Isolation: 73
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Title graphic: Frank Bridge: A Life in Brief
Isolation: 74

Britten repaid Bridge's devotion in many ways, not the least being the birthday offerings of cigarettes, tobacco or chocolates. More significantly, however, Britten defended Bridge's music staunchly during the period of its neglect from the 1940s to the 1960s, arranging important performances such as those of the Phantasy Piano Quartet and There is a Willow Grows Aslant a Brook at the first Aldeburgh Festival in 1948, and the 1967 performances of Enter Spring in London and at the Aldeburgh Festival. But greatest of all was Britten's prodigious development as a composer, celebrated by the dedication of his Op 1, the Sinfonietta (1932) to Bridge (who promptly renamed it the 'Seamfunnyetta'). Six years later, another dedication, that of Britten's Variations on a Theme of Frank Bridge, made an even deeper impression:

Of course, at first glance I didn't really take it in - or even see clearly - what was in front of my eyes. But I have now. Your title page really touches me. I don't know how to express my appreciation in adequate terms. It is one of the few lovely things that has ever happened to me, and I feel the richer in spirit for it all, including the charming dedication ['to F. B., a tribute with affection and admiration']. Thank you and thank you, Benjie. What a great pleasure! And ain't I glad 'I love the work itself'? I like to think of you just forging ahead and perhaps the most pleasant reflection is that you should have come into my life just when you did. Of course I should say our lives because Ethel and I are united in our devotion to you. God bless you, keep in good health.26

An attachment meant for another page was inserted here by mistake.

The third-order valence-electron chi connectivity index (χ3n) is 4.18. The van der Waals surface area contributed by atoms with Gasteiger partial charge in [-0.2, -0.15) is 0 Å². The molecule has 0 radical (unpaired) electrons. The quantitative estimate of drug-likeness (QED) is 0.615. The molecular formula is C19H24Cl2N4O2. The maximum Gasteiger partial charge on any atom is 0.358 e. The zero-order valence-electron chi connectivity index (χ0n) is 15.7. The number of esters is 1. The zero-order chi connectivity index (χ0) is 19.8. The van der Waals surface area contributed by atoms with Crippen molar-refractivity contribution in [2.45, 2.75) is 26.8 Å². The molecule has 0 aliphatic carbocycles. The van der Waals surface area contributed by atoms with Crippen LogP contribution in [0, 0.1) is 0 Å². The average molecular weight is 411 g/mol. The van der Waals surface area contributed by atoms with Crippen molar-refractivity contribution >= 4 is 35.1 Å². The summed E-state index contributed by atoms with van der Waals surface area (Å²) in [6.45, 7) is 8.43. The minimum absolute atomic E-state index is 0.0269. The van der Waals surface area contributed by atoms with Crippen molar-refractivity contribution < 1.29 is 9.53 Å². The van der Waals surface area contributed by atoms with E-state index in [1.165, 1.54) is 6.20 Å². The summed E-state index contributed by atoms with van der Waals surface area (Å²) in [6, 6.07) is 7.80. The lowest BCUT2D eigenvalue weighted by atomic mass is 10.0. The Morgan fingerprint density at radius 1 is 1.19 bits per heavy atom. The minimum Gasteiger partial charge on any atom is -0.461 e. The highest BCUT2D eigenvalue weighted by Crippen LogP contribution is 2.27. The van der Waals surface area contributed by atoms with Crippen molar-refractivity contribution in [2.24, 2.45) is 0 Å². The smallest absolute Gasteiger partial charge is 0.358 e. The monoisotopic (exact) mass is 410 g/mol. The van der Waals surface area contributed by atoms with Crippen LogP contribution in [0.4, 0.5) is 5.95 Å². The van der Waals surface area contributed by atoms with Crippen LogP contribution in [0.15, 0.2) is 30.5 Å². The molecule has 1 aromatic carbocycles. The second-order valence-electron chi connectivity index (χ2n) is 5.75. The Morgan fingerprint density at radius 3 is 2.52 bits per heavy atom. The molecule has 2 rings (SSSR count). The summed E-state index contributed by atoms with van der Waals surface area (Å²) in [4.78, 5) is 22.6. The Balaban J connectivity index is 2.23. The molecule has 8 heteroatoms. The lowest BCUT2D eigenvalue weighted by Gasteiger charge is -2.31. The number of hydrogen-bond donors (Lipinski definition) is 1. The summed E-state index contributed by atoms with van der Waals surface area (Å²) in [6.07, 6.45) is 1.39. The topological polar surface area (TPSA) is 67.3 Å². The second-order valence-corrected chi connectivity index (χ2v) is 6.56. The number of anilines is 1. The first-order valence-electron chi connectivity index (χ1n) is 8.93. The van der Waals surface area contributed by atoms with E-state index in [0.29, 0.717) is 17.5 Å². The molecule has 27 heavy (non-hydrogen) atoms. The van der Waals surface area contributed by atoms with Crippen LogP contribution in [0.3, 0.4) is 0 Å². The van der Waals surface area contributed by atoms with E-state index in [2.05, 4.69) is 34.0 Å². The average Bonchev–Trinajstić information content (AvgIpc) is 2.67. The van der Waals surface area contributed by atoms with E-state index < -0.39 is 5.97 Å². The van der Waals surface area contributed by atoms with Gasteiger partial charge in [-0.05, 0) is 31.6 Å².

The fact that this set of variations, based on the second of Bridge's Idylls, is actually a comprehensive portrait of Bridge was only discovered when Paul Hindmarsh located the work's annotated score that Britten presented to Bridge in 1938. As noted by Britten, each variation depicts a different aspect of Bridge's personality:

Introduction and Theme     Himself
Adagio     His depth
March     His energy
Romance     His charm
Aria Italiana     His humour
Bourrée Classique     His tradition
Wiener Walzer     His enthusiasm
Moto Perpetuo     His vitality
Funeral March     His sympathy
Chant     His reverence
Fugue and Finale     His skill and our affection 27

Both Britten and Marjorie Fass felt that these annotations should remain on the published score, but Bridge and Ethel were adamant that they were too private in nature and must be removed, which they were.

26 Letter, Frank Bridge to Benjamin Britten, 16 March 1938. See D Mitchell and P Reed, Letters from a Life: Selected Letters and Diaries of Benjamin Britten, Faber, 1991, Vol 1, p 503.
27 See P Hindmarsh, Frank Bridge: A Thematic Catalogue, Faber, 1983, p 44. The composition sketch contains a slightly different sequence - see D Mitchell and P Reed, Letters from a Life: Selected Letters and Diaries of Benjamin Britten, Faber, 1991, pp 502-3.